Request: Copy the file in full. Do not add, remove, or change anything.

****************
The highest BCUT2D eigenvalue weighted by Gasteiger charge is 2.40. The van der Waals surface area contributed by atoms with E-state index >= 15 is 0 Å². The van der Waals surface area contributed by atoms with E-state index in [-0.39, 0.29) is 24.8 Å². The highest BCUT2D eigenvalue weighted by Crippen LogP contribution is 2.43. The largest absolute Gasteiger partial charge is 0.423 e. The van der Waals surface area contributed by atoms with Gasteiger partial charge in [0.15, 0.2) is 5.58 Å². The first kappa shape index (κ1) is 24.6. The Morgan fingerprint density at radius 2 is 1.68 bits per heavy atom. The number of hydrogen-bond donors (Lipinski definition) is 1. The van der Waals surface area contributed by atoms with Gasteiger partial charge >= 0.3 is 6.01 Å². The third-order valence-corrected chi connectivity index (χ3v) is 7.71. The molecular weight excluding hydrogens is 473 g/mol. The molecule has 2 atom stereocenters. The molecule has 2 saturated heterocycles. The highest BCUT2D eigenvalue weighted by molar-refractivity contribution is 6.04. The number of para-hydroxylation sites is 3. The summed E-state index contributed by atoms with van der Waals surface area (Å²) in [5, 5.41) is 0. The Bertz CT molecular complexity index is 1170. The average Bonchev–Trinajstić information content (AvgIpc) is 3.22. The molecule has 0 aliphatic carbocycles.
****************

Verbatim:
The highest BCUT2D eigenvalue weighted by Gasteiger charge is 2.40. The van der Waals surface area contributed by atoms with E-state index >= 15 is 0 Å². The van der Waals surface area contributed by atoms with E-state index in [-0.39, 0.29) is 24.8 Å². The highest BCUT2D eigenvalue weighted by Crippen LogP contribution is 2.43. The largest absolute Gasteiger partial charge is 0.423 e. The van der Waals surface area contributed by atoms with Gasteiger partial charge in [0.15, 0.2) is 5.58 Å². The first kappa shape index (κ1) is 24.6. The Morgan fingerprint density at radius 2 is 1.68 bits per heavy atom. The number of hydrogen-bond donors (Lipinski definition) is 1. The van der Waals surface area contributed by atoms with Gasteiger partial charge >= 0.3 is 6.01 Å². The third-order valence-corrected chi connectivity index (χ3v) is 7.71. The molecular weight excluding hydrogens is 473 g/mol. The molecule has 2 atom stereocenters. The molecule has 2 saturated heterocycles. The highest BCUT2D eigenvalue weighted by molar-refractivity contribution is 6.04. The number of para-hydroxylation sites is 3. The summed E-state index contributed by atoms with van der Waals surface area (Å²) in [5, 5.41) is 0. The Bertz CT molecular complexity index is 1170. The average Bonchev–Trinajstić information content (AvgIpc) is 3.22. The molecule has 0 aliphatic carbocycles.